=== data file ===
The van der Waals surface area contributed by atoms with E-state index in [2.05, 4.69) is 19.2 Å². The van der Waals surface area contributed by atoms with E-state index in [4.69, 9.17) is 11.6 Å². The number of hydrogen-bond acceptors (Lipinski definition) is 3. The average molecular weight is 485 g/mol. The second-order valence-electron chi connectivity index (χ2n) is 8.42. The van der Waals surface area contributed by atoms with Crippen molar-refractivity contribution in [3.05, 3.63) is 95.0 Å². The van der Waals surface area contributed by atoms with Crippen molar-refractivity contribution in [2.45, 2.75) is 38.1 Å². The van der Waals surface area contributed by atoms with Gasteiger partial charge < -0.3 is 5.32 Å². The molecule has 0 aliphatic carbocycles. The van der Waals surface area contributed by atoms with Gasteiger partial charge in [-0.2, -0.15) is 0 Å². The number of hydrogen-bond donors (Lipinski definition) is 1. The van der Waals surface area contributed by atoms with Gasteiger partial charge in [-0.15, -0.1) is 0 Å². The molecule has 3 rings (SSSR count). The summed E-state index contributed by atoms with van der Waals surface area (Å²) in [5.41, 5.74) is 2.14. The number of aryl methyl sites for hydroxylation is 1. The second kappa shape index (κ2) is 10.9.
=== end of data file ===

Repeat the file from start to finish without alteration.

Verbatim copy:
The van der Waals surface area contributed by atoms with E-state index in [2.05, 4.69) is 19.2 Å². The van der Waals surface area contributed by atoms with E-state index in [4.69, 9.17) is 11.6 Å². The number of hydrogen-bond acceptors (Lipinski definition) is 3. The average molecular weight is 485 g/mol. The second-order valence-electron chi connectivity index (χ2n) is 8.42. The van der Waals surface area contributed by atoms with Crippen molar-refractivity contribution in [3.05, 3.63) is 95.0 Å². The van der Waals surface area contributed by atoms with Crippen molar-refractivity contribution in [2.45, 2.75) is 38.1 Å². The van der Waals surface area contributed by atoms with Gasteiger partial charge < -0.3 is 5.32 Å². The molecule has 0 aliphatic carbocycles. The van der Waals surface area contributed by atoms with Gasteiger partial charge in [-0.2, -0.15) is 0 Å². The number of hydrogen-bond donors (Lipinski definition) is 1. The van der Waals surface area contributed by atoms with Gasteiger partial charge in [-0.15, -0.1) is 0 Å². The molecule has 3 rings (SSSR count). The summed E-state index contributed by atoms with van der Waals surface area (Å²) in [5.41, 5.74) is 2.14. The number of aryl methyl sites for hydroxylation is 1. The second kappa shape index (κ2) is 10.9.